by Marty Demarest

A review of Pirates of the Caribbean: The Curse of the Black Pearl is destined to sound like an open love letter to Johnny Depp. And why not? Depp has been with us since A Nightmare on Elm Street and 21 Jump Street, and every step of the way he's managed to hold our attention. He's a remarkable actor whose very presence turns this move-based-on-a-theme-park into a genuine worth-the-full-price experience.

In Pirates, Depp plays a strange, legendary pirate named Jack Sparrow, who is either slightly loopy or who acts that way so that people will underestimate him. Either way, he's one of those rascally movie vagabonds who's so interesting that everyone else onscreen gives him every chance possible to survive. They seem to be as curious about what he'll do next as the audience is.

The only possible villain for this type of hero is a truly evil, amoral one. That's where Geoffrey Rush comes into the picture, as the captain of a cursed pirate ship. He's not so much evil as he is undead and sick of it in the way that only a Shakespearean actor can convey. His crew gets some good special effects when we see them turning to corpses in the moonlight.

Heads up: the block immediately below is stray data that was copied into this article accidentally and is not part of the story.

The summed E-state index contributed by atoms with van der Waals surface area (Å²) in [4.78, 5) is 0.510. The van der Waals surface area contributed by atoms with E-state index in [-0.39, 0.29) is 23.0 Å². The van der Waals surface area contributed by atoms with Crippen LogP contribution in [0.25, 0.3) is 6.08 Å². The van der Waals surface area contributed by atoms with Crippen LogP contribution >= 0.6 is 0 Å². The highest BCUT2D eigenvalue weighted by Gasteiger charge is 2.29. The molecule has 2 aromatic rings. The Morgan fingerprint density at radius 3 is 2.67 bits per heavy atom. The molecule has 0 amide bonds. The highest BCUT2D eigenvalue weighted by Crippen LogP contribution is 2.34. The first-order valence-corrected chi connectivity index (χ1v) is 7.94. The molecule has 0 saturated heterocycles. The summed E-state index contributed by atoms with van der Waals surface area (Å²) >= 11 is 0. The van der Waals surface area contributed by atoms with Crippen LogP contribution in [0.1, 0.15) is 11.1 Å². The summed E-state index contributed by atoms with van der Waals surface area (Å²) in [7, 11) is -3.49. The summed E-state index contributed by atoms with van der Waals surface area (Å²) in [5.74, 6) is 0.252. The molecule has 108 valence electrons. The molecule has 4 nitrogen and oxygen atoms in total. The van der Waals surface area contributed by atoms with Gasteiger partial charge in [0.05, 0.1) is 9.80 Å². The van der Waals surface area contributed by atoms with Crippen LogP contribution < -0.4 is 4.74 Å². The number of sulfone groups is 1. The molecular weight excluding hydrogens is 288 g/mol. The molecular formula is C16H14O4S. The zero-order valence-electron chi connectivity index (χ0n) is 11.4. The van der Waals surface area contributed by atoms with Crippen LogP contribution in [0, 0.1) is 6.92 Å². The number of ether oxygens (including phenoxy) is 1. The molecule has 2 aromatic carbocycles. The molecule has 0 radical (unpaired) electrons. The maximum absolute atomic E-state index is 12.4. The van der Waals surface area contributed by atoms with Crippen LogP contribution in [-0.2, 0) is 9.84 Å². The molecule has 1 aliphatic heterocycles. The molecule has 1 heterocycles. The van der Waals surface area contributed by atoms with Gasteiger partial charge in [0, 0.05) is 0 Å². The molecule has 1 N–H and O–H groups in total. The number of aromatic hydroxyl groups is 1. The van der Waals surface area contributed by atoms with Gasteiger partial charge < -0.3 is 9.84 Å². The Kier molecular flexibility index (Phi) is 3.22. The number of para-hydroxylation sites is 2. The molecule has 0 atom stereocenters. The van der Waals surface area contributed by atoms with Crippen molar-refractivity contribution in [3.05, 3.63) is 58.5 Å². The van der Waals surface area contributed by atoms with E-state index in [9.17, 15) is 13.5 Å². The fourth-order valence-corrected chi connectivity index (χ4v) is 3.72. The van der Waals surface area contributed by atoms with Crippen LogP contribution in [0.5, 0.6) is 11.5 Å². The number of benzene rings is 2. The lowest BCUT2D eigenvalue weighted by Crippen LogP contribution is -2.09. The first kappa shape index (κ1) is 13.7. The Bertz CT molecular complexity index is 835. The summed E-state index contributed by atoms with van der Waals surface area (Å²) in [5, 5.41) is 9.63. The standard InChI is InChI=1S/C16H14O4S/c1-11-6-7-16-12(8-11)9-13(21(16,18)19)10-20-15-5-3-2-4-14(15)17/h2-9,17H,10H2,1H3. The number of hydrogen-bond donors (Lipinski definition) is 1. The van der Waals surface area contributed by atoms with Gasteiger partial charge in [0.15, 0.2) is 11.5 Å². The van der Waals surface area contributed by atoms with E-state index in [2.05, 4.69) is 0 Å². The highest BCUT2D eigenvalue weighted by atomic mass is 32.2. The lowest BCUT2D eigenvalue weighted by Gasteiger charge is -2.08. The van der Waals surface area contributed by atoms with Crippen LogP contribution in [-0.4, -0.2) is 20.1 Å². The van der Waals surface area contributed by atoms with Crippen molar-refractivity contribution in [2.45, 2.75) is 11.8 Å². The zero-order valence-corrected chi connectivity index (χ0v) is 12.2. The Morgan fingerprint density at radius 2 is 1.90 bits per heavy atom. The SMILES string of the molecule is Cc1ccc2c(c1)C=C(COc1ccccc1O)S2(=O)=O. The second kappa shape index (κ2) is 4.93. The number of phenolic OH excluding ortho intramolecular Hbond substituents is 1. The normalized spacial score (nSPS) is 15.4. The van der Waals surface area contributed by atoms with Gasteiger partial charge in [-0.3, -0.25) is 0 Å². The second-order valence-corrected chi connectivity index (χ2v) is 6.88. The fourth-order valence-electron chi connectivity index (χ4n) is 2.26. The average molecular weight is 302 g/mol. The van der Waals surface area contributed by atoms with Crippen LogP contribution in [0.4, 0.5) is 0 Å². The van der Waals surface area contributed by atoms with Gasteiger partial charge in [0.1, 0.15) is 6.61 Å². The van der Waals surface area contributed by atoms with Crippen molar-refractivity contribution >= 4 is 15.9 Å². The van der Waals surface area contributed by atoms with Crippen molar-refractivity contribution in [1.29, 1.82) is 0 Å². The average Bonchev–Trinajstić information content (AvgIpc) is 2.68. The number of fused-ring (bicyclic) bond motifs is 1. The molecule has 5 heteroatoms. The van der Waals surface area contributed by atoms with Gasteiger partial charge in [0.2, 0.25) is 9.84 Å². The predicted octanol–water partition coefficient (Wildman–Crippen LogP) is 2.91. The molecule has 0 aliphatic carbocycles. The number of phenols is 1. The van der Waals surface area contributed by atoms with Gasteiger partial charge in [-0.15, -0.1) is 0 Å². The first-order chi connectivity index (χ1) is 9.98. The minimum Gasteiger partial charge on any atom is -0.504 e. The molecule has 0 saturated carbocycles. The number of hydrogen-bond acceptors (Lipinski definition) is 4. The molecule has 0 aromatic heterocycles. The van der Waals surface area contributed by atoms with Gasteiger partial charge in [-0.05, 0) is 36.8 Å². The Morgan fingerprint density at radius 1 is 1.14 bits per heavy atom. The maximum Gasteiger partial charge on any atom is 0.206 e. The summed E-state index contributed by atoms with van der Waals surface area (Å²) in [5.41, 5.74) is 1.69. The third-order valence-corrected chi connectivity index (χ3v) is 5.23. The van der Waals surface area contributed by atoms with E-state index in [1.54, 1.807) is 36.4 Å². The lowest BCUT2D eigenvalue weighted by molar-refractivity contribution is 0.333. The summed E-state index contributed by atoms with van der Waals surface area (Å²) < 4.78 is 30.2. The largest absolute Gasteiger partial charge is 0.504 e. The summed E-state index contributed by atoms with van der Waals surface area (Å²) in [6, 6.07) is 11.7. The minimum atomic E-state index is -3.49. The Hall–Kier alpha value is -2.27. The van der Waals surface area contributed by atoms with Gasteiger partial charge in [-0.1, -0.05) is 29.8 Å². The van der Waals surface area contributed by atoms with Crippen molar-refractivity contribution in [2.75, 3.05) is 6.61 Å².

There are also quite a few scenes of nonsensical action that should stop the movie dead in the water. But every time Depp graces the screen, it's impossible not to be excited. His Jack Sparrow is part glam rock star, part cartoon character and part child. He fiddles with the beads in his hair, reveals acres of mascara as he blinks disconcertingly, and generally swishbuckles his way through the entire film. It's an incredibly brave performance, as Depp doesn't hesitate to let Sparrow grow weirder and weirder. But it's also generous, as he gives plenty of support to his fellow actors, who include an awkward-yet-earnest Orlando Bloom (Legolas in The Lord of the Rings trilogy).

Disney, as is their habit these days, makes the DVD edition worth the $30 they charge. Not only do you get the film, but you get three commentaries, and a treasure trove of extra features, including a history of the Pirates of the Caribbean ride. But this set would be worth the price even if it only contained just the scenes in which Depp appears. Not since the heyday of Peter Sellers and Woody Allen has an actor given a comedic performance this strong.

Publication date: 12/18/03

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